Category Archives: Read Short Fiction
Brady Allen’s “Dog Farts and Dancer Girls” is a comment on what can break down in a romantic relationship—often, it’s what’s never said.
I love the mood in this piece; I can feel the weight of what’s unspoken in that car in the first scene—even though I’m not quite sure what it is right off the bat, I know that it’s something monumental, something that threatens to split this couple in half. If you’ve got trouble in love, this story might just give you some ideas on what you shouldn’t do.
Check it out at Read Short Fiction here: http://bit.ly/ktuDxc
Cassandra Dunn’s short story “The Minx” is up at Read Short Fiction, and if your winter blues aren’t fading fast enough, this piece might be just the right pick-me-up!
What I love about this piece is its pervasive sense of sadness. The speaker laments her own life, but is realistic about how her choices got her to that life–yet there’s a piece of her that wishes she were someone else. And really, who hasn’t done that at least once or twice? Well, the end might surprise you.
Check it out here: http://www.readshortfiction.com/2011/03/the-minx-by-cassandra-dunn/
“Beware the Ides of March” has new meaning!
Judy Viertel’s “Man Murders Wife” is now up at Read Short Fiction—while it doesn’t have the hallmarks of a ghost story, it is a testament to the idea that subtle is better, and it will haunt me for many days to come. Don’t miss it! http://www.readshortfiction.com/2011/03/man-murders-wife-by-judy-viertel/
Whether you recall your first young love or not, Read Short Fiction’s first February feature—the young adult short “The Heartbreak Next Door” by S.G. Rogers—is a reminder that our hearts were fragile from the very beginning—it’s a touching little reminder that we never really grow up. You can check it out here:
So…how are you doing with your New Year’s Resolution(s)? Plugging away? Struggling? Or have you given up already?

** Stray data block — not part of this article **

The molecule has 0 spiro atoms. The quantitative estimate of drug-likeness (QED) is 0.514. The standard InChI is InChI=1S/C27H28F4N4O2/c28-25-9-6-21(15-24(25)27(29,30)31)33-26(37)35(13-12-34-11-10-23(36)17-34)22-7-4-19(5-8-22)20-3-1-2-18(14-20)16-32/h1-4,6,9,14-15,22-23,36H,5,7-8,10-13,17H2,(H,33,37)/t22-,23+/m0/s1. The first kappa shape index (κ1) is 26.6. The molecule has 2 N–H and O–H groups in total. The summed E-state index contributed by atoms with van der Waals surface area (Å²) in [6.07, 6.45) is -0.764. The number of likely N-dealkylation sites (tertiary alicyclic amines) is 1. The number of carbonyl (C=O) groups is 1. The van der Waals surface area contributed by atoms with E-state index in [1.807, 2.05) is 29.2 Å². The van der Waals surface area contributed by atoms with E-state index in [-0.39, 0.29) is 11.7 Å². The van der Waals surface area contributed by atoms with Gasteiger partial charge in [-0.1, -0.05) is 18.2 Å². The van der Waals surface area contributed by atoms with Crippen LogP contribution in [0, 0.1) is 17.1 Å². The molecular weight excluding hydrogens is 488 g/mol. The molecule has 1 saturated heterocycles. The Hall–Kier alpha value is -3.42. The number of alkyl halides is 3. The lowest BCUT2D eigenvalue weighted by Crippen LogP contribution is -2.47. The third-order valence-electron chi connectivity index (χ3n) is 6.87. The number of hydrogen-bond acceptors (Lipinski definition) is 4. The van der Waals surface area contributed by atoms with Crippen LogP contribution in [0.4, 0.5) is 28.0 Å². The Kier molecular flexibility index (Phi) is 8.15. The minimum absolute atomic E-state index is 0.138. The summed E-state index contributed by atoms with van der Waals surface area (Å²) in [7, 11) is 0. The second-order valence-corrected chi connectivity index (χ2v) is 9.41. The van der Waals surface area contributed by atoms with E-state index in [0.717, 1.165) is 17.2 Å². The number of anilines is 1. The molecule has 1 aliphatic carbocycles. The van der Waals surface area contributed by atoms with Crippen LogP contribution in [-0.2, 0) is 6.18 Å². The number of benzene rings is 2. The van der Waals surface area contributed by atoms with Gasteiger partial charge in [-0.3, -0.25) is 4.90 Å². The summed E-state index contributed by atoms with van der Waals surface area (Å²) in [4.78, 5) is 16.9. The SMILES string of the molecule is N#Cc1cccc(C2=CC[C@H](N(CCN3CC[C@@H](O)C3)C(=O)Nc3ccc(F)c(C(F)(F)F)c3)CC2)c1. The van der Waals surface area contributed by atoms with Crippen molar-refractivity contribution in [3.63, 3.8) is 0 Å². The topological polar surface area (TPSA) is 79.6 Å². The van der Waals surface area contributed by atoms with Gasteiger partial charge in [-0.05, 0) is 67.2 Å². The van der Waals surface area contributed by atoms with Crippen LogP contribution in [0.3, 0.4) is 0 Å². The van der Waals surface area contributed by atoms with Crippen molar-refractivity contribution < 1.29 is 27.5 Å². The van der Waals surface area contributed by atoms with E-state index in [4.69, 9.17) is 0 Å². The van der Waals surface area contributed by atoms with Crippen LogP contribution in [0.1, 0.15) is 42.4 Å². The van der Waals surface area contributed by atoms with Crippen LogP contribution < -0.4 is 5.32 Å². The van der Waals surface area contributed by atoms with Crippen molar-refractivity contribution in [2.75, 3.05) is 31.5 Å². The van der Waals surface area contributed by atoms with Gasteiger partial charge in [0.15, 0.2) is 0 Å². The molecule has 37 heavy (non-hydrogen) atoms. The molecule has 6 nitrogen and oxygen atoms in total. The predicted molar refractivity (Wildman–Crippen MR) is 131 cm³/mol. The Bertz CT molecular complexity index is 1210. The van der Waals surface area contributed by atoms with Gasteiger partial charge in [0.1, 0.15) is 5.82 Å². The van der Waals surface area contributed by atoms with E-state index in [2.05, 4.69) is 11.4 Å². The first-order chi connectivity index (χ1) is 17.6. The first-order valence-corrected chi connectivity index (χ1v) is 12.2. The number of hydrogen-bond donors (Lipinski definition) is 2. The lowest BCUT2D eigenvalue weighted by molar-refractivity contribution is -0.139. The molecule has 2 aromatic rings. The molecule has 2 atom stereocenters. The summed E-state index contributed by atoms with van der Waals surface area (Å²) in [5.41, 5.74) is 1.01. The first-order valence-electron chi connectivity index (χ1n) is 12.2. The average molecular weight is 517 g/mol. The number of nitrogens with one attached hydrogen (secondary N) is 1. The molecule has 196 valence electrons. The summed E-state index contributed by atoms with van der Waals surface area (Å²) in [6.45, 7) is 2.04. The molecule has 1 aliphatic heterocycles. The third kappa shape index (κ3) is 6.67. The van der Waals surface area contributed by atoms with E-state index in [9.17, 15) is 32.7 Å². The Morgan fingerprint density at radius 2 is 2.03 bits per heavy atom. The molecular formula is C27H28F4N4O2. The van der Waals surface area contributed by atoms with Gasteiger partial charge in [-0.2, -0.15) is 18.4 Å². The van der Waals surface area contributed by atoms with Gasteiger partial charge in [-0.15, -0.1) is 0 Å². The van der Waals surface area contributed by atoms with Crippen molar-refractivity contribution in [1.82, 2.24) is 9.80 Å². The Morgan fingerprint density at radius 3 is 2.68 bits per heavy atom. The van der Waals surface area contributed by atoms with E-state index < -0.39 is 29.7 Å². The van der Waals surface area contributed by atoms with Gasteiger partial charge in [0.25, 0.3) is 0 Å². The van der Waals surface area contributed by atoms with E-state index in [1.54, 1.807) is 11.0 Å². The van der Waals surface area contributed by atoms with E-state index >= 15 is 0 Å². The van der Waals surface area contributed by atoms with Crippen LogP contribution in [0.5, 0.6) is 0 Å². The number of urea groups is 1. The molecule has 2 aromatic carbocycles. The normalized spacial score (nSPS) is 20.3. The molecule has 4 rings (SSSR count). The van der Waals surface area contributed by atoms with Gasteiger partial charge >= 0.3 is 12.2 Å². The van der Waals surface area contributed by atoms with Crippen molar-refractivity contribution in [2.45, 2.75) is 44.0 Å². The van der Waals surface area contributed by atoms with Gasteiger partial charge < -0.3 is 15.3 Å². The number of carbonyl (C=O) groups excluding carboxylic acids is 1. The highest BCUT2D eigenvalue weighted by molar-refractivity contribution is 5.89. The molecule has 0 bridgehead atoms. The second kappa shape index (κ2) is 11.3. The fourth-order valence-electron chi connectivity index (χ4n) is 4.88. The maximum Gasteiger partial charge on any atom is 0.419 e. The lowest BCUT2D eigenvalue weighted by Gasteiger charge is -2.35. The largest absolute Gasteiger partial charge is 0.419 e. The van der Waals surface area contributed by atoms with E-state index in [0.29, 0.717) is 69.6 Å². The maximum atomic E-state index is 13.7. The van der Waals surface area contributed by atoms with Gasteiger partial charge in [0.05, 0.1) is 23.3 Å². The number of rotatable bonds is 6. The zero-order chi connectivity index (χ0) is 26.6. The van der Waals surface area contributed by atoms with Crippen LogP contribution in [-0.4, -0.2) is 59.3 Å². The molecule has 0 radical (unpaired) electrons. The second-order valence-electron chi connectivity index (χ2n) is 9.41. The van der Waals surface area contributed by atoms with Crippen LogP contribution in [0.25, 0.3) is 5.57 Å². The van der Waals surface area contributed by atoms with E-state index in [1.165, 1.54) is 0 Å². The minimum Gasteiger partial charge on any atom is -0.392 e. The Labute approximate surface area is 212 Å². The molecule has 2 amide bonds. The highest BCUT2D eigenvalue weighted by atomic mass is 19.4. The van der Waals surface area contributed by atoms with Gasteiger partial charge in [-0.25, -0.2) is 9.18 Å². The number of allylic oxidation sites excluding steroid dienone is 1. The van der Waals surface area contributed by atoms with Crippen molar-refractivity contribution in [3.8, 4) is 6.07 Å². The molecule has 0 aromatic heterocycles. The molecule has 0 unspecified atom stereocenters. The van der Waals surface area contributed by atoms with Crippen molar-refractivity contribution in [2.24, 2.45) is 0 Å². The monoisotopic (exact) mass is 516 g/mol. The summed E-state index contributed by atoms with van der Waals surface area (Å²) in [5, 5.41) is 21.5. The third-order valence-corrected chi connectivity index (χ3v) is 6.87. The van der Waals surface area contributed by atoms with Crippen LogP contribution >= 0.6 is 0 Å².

Joseph Auslander’s “A Goal for Goals” at Read Short Fiction just might put what you’re up against into perspective—or give you that “oomph” you need.
This story quite literally cracked me up when I read it, and I remember thinking I hadn’t read anything this outrageous, clever, and funny in a long time. And yet, in a very scary way, I also identified with this character—I found this piece an excellent example of how an exaggerated character in a story can absolutely work. There’s a little bit of this guy in all of us, probably, whether we want to admit it or not, and he’s one I won’t be forgetting any time soon.
Check it out at
The Holidays are over, and for many of us that means heading back to work–even if it’s maybe not a job, but a routine. It’s taken me a little while to get things going again, but after having taken a break for awhile it’s also meant the ability to see things with fresh eyes.
This month at Read Short Fiction, we’ve got a great short story called The Limo Driver’s Diary by A.J. Profeta that reminds us a day at work might not always be routine. And it’s also a reminder that we often don’t think about the secret inner lives of Limo Drivers or cabbies, and yet they are the ones on the road every day, all day long, which leaves them with a great deal of time, I’m sure, to reflect on their lives, the lives of others, and the state of the world around them. That’s what appealed to me most about this story. This Limo Driver is very human, and a day on the job for him, on many occasions, means facing his own mortality, fragility, and age. I found this a very poignant reminder that this highway we’re on called life doesn’t always take us where we want to go, but where we’re supposed to go. I got chills reading this piece.
So, if you’ve got the back to work blues, I suggest you go check it out! You can read it here:
Enjoy, and hope your 2011 brings you safe travels!
Our Read Short Fiction Facebook page is pretty active—we post NaNo Tips, Writing in the News and of course our magazine’s adventures. Right now, we’re running the “25 Days of Christmas Shorts”—we’re posting a link to one classic Christmas short story per day through Xmas Day. There’s no better time to “Like” our page, right? If that weren’t enough, “Like” our page before December 15 at http://www.facebook.com/readshortfiction
and be automatically entered to win a $25 Amazon Gift Certificate. We want to help one lucky winner stock a friend’s bookshelf—or his own!
A winner will be chosen by number using www.random.org on December 15, 2010 at 11:59 p.m.
Family Holiday? You’ll probably recognize a few characters in Bob Shar’s “Snapped” at Read Short Fiction.
I thought this story was a unique take on sibling rivalry and what goes on in families—but what I also loved about this was the dialogue, especially the kids’ dialogue. Sometimes in stories like this, kids’ dialogue can sound stilted. In this case, Shar has nailed it. What a fun read.
Take a break from the craziness and check it out at http://www.readshortfiction.com/2010/11/snapped-by-bob-shar/
Sometimes a reunion with a long-lost love isn’t a good idea. Gary Carter’s “Long Time Gone” is up NOW at Read Short Fiction! If you love Ray Bradbury, don’t miss this one: http://bit.ly/bqQ9u3